I don't think so. It does require a certain appetite for risk. One surely has to accept failure as a possibility; and precariousness in the early stages is a pretty testing reality. One also needs to have lots of energy because we're talking long - and I mean long- working days, every week, and things won’t slow down with the years. If you’re leaving academia, one of the more challenging aspects of creating a company is saying goodbye to full-time research. There might be research involved, but then you have a business to run! Going forward with setting up a business is a very personal choice, and a big decision to make, especially in France. Unlike in some other countries where getting through setbacks is seen as a good thing - or as a formative experience at least- one’s employability can take a hit if their company fails or stops its activities. Things are changing, especially in some sectors, but generally there are still some persistent fears about entrepreneurs. There still is suspicions about whether they will be manageable in a team, if they will be OK with having superiors above them. One should thoroughly reflect on how badly they want to do it, because going back is not so easy. Going back to being a wage worker, they should focus on presenting the skills they developed by running their business.


A good business leader brings people together around a common vision, accepts their own limits and finds solutions to complement them.

What are some skills acquired during a PhD that can be useful for entrepreneurship?


There are so many, as both involve creating news things or ideas, here are some important ones that I can think of: creativity, tenacity, resistance to failure, steadfastness during uncertainty, understanding of emerging trends, scientific watch, collaboration, knowledge mobilization, research funding, persuasion, communicating complex ideas to different audiences. This is not a complete list of all the skills useful to entrepreneurs, but these are some pretty significant ones. I often say that there is not only one type of entrepreneur, and I think that’s for the better! During training workshops with entrepreneurs, I sometimes remind them that they probably won’t become the next Bill Gates tomorrow morning, and that's okay. “Be yourself, with your strengths and weaknesses. A good business leader brings people together around a common vision, accepts their own limits and finds solutions to complement them.” You have to be honest with yourself, first about your willingness to launch a business and then, about your strengths well in order to put them to good use in projects. It is also necessary to know one’s own weaknesses, to seek training and maybe fill certain gaps, but also to hire employees and partners who will be complementary.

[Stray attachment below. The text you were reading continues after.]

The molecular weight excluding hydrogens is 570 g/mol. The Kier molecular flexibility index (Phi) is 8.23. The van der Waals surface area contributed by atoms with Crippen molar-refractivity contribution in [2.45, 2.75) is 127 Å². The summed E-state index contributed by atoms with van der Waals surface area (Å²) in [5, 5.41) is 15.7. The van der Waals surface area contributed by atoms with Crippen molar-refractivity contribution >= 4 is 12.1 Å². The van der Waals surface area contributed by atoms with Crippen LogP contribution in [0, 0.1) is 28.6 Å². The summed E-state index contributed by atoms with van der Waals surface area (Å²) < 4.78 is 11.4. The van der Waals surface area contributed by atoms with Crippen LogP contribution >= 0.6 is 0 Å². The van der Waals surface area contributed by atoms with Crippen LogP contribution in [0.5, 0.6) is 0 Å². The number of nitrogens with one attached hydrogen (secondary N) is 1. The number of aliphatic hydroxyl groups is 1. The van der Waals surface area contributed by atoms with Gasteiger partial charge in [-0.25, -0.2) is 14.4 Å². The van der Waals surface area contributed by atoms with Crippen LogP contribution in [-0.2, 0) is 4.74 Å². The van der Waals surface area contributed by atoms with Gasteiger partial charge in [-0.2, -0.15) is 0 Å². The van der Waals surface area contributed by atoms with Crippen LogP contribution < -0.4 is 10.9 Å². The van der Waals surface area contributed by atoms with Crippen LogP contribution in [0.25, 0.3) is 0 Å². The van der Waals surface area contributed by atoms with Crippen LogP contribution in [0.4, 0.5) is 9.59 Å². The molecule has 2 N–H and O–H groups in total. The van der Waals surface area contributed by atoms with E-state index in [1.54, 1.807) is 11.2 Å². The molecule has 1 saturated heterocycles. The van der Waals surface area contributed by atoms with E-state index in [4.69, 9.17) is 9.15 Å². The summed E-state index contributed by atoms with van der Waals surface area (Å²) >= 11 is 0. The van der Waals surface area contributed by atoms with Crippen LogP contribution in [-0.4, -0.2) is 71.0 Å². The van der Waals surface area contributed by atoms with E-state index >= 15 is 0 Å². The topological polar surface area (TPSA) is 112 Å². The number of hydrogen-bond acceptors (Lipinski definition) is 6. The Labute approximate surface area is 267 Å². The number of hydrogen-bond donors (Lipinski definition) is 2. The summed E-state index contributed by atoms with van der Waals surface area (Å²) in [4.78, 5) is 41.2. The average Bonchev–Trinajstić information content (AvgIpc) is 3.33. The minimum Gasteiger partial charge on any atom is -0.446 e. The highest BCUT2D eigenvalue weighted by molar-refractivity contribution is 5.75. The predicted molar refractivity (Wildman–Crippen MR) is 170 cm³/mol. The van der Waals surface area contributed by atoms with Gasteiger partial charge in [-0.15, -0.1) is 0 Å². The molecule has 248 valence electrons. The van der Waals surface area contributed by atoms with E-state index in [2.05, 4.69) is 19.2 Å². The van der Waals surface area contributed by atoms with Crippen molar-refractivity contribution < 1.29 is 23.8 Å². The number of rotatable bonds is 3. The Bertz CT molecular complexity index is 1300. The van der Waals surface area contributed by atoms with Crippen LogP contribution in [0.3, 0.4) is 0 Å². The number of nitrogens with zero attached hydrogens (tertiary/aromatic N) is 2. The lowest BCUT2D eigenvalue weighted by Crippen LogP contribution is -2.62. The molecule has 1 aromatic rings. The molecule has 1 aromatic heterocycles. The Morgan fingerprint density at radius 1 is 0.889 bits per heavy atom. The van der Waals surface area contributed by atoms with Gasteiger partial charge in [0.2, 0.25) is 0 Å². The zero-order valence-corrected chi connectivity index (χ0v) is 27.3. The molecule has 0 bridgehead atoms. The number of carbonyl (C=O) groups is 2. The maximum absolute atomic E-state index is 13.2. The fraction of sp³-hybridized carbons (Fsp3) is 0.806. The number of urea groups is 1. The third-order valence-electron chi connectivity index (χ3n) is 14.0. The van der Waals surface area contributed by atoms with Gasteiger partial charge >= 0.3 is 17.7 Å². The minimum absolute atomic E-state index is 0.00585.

What skills one should strive to develop when creating a business?


It always depends on the business itself, as well as the employees and associates who make up the team. Successfully running a specific business calls for specific skills (i.e.: Management, Finance, Development, Certification, Production, Sales, etc.). The goal here is to have a team that covers them all.

Of course, a PhD might not also be a chartered accountant, or be very well versed in business law, marketing, taxation, HR and so on. However, as an entrepreneur, having at least some understanding of all these issues and others is important, at least to be able to direct employees and suppliers. During the earlier phases of the business, CEO really stands for "Chief Everything Officer" (as expressed by Dr Arnault Ioualalen, Founder and CEO of Numalis). Becoming an entrepreneur means being ready to do 15 different jobs all at once. Finally, I don't know if this can really be called a skill, but for sure one of the more challenging things when leaving academic research positions to start a business is delivering something imperfect, quickly. PhDs have strived for perfection for so many years, so that’s a big paradigm shift, to say the least.


Read more:

Concours iLab

iLab 2018 winners profiles

Emploi 2017 report